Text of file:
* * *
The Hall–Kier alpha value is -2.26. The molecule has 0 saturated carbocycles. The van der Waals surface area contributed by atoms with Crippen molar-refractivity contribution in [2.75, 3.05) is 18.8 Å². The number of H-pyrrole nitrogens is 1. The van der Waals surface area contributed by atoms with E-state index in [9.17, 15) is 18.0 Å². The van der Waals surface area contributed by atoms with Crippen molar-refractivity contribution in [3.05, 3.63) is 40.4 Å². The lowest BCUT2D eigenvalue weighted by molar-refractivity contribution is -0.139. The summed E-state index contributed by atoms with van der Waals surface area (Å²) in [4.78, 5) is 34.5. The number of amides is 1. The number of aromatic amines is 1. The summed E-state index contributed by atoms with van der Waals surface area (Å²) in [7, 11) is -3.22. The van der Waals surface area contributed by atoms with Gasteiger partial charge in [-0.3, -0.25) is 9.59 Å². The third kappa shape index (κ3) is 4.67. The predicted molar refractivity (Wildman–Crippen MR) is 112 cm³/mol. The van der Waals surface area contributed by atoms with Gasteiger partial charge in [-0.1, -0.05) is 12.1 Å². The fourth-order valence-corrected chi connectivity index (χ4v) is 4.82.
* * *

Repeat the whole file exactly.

The Hall–Kier alpha value is -2.26. The molecule has 0 saturated carbocycles. The van der Waals surface area contributed by atoms with Crippen molar-refractivity contribution in [2.75, 3.05) is 18.8 Å². The number of H-pyrrole nitrogens is 1. The van der Waals surface area contributed by atoms with E-state index in [9.17, 15) is 18.0 Å². The van der Waals surface area contributed by atoms with Crippen molar-refractivity contribution in [3.05, 3.63) is 40.4 Å². The lowest BCUT2D eigenvalue weighted by molar-refractivity contribution is -0.139. The summed E-state index contributed by atoms with van der Waals surface area (Å²) in [4.78, 5) is 34.5. The number of amides is 1. The number of aromatic amines is 1. The summed E-state index contributed by atoms with van der Waals surface area (Å²) in [7, 11) is -3.22. The van der Waals surface area contributed by atoms with Gasteiger partial charge in [-0.3, -0.25) is 9.59 Å². The third kappa shape index (κ3) is 4.67. The predicted molar refractivity (Wildman–Crippen MR) is 112 cm³/mol. The van der Waals surface area contributed by atoms with Gasteiger partial charge in [-0.1, -0.05) is 12.1 Å². The fourth-order valence-corrected chi connectivity index (χ4v) is 4.82.